When it comes to menstruation, I am still waiting. The potential triggering aspect is one I am very much aware of. As with most things in recovery, this too is met with ambivalence. Our bodies are increasing in strength and life, which is a reason to celebrate for my "healthy self". For the eating disorder on the other hand, this change feels very scary. It is like entering an unknown world of health and life, I need to learn to get to know my body and trust it.

    " Spending an entire year feeling uncomfortable in my own skin has been difficult, but if it means I will finally begin to find a happy medium, it was a year well spent." < - It was worth it, Kelsi. You have gained so much through your challenges. Life, wisdom and courage.

    Keep shining <3


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    1. I remember having to lay down on the floor and pray the pain would pass, too. Every single night after dinner that was my routine. It felt like I was going to explode. You are right, however, anorexia is WAY worse than the temporary discomfort during recovery. When your period does return, it might be triggering, but that's totally normal. It seems like you have the right mind set though. Trusting in our bodies and knowing it will repair itself is all we can do.
      And I love you too, Hedda!! <3

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  7. I remember myself also crying when i got my period back - because i was so happy about it :D It was one of the most horrifying changes in my body due to the ED,when i havnt had it, it just scared me so much and it is still a reason for me not to try losing the weight again - because my period were missing from the moment when i started restricting and beeing underweight and came back when i just reached the healthy weight range - so its kind of a motivation. <3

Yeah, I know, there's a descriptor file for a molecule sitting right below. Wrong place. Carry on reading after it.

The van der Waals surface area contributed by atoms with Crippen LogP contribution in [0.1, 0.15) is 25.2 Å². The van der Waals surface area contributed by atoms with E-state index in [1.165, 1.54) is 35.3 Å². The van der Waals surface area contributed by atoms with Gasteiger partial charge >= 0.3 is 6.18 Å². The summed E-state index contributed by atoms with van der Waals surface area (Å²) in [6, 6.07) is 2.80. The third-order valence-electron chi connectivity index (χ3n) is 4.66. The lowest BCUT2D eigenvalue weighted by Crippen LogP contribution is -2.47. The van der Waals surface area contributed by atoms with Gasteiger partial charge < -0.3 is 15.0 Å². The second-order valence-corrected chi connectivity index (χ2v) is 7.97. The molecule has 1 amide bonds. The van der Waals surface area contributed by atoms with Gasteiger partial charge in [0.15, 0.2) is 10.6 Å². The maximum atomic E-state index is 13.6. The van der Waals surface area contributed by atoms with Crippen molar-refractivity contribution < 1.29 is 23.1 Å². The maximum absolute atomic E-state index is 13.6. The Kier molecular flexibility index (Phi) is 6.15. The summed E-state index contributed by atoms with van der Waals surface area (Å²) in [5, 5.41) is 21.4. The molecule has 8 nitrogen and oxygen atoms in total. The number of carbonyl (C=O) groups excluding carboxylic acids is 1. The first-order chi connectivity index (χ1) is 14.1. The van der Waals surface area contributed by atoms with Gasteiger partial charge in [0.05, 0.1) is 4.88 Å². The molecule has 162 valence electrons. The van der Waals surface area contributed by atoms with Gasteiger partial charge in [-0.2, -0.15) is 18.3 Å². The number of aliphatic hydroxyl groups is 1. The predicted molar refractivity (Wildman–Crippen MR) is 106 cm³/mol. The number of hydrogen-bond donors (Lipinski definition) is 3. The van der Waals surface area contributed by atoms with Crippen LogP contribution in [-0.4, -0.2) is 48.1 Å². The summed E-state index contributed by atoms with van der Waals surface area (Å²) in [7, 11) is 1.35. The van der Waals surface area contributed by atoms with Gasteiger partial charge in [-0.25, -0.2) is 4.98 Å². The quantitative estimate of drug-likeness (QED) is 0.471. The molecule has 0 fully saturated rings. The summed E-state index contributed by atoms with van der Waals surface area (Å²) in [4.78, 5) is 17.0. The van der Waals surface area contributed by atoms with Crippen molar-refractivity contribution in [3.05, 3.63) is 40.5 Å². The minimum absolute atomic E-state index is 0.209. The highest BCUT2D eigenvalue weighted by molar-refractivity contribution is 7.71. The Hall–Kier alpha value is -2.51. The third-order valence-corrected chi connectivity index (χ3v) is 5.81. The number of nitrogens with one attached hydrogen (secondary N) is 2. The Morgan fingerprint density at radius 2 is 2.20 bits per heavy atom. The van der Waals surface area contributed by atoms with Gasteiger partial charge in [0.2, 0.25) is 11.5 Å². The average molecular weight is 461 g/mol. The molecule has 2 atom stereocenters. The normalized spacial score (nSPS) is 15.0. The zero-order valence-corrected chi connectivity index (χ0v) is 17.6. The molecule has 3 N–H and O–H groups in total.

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    1. Aw that brought a huge smile to my face! It's always nice to hear that someone can recognize their health while struggling with an eating disorder. You're awesome! :)

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    2. How do you mean "recognize their health while struggeling" ? YOU are awesome ! <3

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    3. I mean you were happy to get your period! Rather than being triggered, you were happy, which meant you recognized it as a sign of health. :)

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  8. Hey Kelsi,